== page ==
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Dancing for Google.

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Mar. 17th, 2010 | 01:22 pm
mood: okayokay
music: Ted Leo and The Pharmacists - Bottled In Cork | Powered by Last.fm

Those who yell the loudest have had the most voice training?

I'm really turned off by Google's request for places to be the testbed for a new fiber optic network, and especially by all of the places in the U.S. jockeying to be that testbed. I've turned down all Facebook group and other invites to be a part of convincing Google that this or that place is the ideal location. In general, the places that most need faster and more reliable internet access aren't likely to have the showiest response in this competition; local governments don't have the staff time, money, or political capital to mount a response, even if they want to. I'd much rather this experiment be taken directly to the folks with the least cyberinfrastructure, to attempt to catch them up to where the Ann Arbors and Durhams already are. But Google is looking for a level of existing broadband access that these (mostly rural) places don't have and aren't likely to get.

Aside from that, this is a good showing of how powerful Google has really gotten. Deep into a really serious economic downturn, they've got gobs of money and the influence to throw it around. I don't think it's bad for them to invest in infrastructure and hire folks, of course, but it's pretty clear that equity isn't going to be a part of this work; it's about building more for those who already have quite a lot. I know and appreciate the investment in innovation here, but it will deepen already wide discrepancies between haves and have-nots. I could be wrong, and would be happily surprised to be, but it seems doubtful.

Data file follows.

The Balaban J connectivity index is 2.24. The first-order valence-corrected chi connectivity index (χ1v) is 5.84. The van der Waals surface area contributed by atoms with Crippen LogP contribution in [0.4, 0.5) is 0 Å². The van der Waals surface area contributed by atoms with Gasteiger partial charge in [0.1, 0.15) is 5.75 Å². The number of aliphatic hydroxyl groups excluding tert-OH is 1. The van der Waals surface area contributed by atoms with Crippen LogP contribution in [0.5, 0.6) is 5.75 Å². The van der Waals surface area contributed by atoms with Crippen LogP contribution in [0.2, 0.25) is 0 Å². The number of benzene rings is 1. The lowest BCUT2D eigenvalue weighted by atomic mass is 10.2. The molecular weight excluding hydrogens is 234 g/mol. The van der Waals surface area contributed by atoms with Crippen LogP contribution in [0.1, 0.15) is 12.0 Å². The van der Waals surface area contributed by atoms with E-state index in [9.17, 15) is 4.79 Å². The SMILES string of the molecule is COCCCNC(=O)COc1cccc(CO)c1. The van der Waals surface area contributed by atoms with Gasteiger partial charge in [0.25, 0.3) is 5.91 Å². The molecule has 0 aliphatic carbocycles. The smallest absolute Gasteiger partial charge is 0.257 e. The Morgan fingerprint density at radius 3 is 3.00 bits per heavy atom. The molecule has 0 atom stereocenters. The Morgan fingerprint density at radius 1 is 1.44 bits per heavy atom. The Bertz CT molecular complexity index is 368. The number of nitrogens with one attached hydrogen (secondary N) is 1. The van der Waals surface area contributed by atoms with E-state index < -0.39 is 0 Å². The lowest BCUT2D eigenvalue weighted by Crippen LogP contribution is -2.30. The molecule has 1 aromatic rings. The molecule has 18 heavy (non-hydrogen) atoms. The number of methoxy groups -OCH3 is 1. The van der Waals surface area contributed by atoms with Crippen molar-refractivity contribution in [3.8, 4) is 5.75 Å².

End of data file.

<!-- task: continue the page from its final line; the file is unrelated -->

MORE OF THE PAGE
This is probably not a popular opinion, and that's fine. I'm willing to be swayed and am in fact curious to talk to folks that are supporting this initiative. Your comments?

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Comments {2}


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from: fousheezy
date: Mar. 18th, 2010 03:56 pm (UTC)

Hm, that is a very enlightened perspective. When I saw the offer, the first thing I thought was "Finally! A legit way to break Time Warner Cable's monopoly!!" I am so tired of being abused by TWC's awful service and constantly rising prices without any other realistic place to turn!

That said, I do appreciate that google has a chance to open up a huge new market by investing in rural areas. I like the idea. At the same time, if google does come in and present a competitive influence on the telecom monopolies, those companies will be forced to seek new markets by building out into the country and finding new people there. Either way, I think the rural people will probably get a hookup down the road :)

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from: silverthief2
date: Mar. 18th, 2010 05:12 pm (UTC)

Totally. I could say the same for our Comcast "service" here. I'd love for the trickle down to rural places to occur, and probably it will eventually, but at this point I'm just wondering how long it will take.

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